Does Abel or Cesaro summable imply Borel summable for a series? In other words, for a sequence $(a_n)$ and its partial sums $(s_n)$, is it true that:

$\lim_{n \to \infty}\frac{1}{n}\sum_{k=0}^{n-1} s_k = A \Longrightarrow \lim_{t \to \infty}e^{-t}\sum_{n=0}^{\infty}s_n\frac{t^n}{n!} = A$ $\lim_{x \to 1^-}\sum_{n=0}^{\infty}a_nx^n = A \Longrightarrow \lim_{t \to \infty}e^{-t}\sum_{n=0}^{\infty}s_n\frac{t^n}{n!} = A$.

Is there a proof of this if it is true?

If it isn't, then is there a sequence which is Abel/Cesaro summable but not Borel summable, and is Borel summability consistent with Abel/Cesaro summability?

  • $\begingroup$ For any $0<z<1$, $$ \lim_{t→∞}e^{-t} \sum_{n=0}^∞ \frac{t^n}{n!}\sum_{k=0}^na_kz^k = \sum_{k=0}^\infty a_k \lim_{t→∞}\left( e^{-t}\sum_{n=k}^∞ \frac{t^n}{n!}\right) z^k = ∑_{k=0}^∞ a_k z^k$$ but I'm not sure how to interchange the limit of $t→\infty$ and $z\to1^-$. $\endgroup$ – Calvin Khor Dec 14 '16 at 19:09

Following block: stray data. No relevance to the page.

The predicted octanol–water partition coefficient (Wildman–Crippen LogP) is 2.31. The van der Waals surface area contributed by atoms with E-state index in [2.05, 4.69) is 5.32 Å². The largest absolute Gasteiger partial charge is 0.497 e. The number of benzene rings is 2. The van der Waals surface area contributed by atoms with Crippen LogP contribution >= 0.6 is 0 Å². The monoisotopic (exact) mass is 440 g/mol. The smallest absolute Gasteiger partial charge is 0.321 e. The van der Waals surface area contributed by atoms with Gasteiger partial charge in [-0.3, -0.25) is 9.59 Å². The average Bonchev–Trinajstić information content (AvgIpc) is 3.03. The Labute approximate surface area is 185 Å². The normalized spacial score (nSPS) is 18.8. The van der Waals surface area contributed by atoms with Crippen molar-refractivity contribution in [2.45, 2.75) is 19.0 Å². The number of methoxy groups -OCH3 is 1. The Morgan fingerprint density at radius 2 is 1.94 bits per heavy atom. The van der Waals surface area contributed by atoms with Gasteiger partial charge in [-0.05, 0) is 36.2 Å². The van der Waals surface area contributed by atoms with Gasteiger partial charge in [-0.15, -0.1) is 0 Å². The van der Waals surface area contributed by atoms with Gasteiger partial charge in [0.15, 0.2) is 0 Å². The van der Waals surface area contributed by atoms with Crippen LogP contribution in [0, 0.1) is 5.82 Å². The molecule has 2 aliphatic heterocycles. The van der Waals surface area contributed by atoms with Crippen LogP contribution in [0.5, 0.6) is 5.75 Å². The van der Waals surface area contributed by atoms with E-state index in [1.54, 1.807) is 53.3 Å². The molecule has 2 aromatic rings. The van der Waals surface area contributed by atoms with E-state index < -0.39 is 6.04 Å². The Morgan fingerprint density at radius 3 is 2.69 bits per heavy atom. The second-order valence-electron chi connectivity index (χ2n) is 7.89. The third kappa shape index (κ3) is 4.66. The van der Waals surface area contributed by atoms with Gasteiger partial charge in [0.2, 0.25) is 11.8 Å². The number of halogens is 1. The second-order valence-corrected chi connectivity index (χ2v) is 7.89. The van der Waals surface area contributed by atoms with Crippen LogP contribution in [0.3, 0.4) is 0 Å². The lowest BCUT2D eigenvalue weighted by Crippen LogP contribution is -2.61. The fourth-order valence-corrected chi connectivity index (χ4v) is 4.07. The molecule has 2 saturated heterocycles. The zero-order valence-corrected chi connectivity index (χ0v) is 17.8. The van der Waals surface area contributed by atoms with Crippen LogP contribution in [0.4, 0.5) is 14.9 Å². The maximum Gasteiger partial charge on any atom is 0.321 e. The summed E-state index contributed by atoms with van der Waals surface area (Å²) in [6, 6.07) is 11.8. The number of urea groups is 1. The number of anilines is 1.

• $\begingroup$ Is there anything about uniform convergence that would help to interchange the order of the limits? $\endgroup$ – AlexError Dec 14 '16 at 20:08

No, according to page 33 of "Borel's methods of summability" by B. Shaywer and B. watson, it follows that the domains of Cesaro (/Abel) summable series and (weak & strong) Borel summable series are not contained in each other. I don't have good examples for the concerned series. There do however exist Tauberian theorems stating the conditions on which a series summable by the one method implies it is summable by the other method.

On the series where both methods are assign a finite value, they do assign the same value hence they are consistent methods.


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